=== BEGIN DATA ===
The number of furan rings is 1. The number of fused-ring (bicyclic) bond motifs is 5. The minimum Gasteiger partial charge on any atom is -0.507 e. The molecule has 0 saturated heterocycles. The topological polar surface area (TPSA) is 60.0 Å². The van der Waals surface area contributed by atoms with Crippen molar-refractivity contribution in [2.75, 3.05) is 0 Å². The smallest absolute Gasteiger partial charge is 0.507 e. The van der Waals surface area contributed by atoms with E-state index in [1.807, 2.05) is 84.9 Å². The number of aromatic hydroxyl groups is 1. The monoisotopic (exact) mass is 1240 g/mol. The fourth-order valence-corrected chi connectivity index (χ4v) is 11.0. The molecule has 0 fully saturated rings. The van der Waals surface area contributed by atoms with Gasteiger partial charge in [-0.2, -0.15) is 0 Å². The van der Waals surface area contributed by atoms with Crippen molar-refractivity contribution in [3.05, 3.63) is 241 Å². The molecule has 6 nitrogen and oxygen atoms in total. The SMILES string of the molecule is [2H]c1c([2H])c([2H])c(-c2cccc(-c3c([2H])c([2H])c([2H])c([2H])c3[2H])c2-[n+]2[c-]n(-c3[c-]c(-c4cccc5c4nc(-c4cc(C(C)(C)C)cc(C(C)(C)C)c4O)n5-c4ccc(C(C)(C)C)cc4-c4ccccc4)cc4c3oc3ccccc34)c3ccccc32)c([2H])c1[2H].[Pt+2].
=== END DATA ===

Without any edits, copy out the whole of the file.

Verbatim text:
The number of furan rings is 1. The number of fused-ring (bicyclic) bond motifs is 5. The minimum Gasteiger partial charge on any atom is -0.507 e. The molecule has 0 saturated heterocycles. The topological polar surface area (TPSA) is 60.0 Å². The van der Waals surface area contributed by atoms with Crippen molar-refractivity contribution in [2.75, 3.05) is 0 Å². The smallest absolute Gasteiger partial charge is 0.507 e. The van der Waals surface area contributed by atoms with E-state index in [1.807, 2.05) is 84.9 Å². The number of aromatic hydroxyl groups is 1. The monoisotopic (exact) mass is 1240 g/mol. The fourth-order valence-corrected chi connectivity index (χ4v) is 11.0. The molecule has 0 fully saturated rings. The van der Waals surface area contributed by atoms with Gasteiger partial charge in [-0.2, -0.15) is 0 Å². The van der Waals surface area contributed by atoms with Crippen molar-refractivity contribution in [3.05, 3.63) is 241 Å². The molecule has 6 nitrogen and oxygen atoms in total. The SMILES string of the molecule is [2H]c1c([2H])c([2H])c(-c2cccc(-c3c([2H])c([2H])c([2H])c([2H])c3[2H])c2-[n+]2[c-]n(-c3[c-]c(-c4cccc5c4nc(-c4cc(C(C)(C)C)cc(C(C)(C)C)c4O)n5-c4ccc(C(C)(C)C)cc4-c4ccccc4)cc4c3oc3ccccc34)c3ccccc32)c([2H])c1[2H].[Pt+2].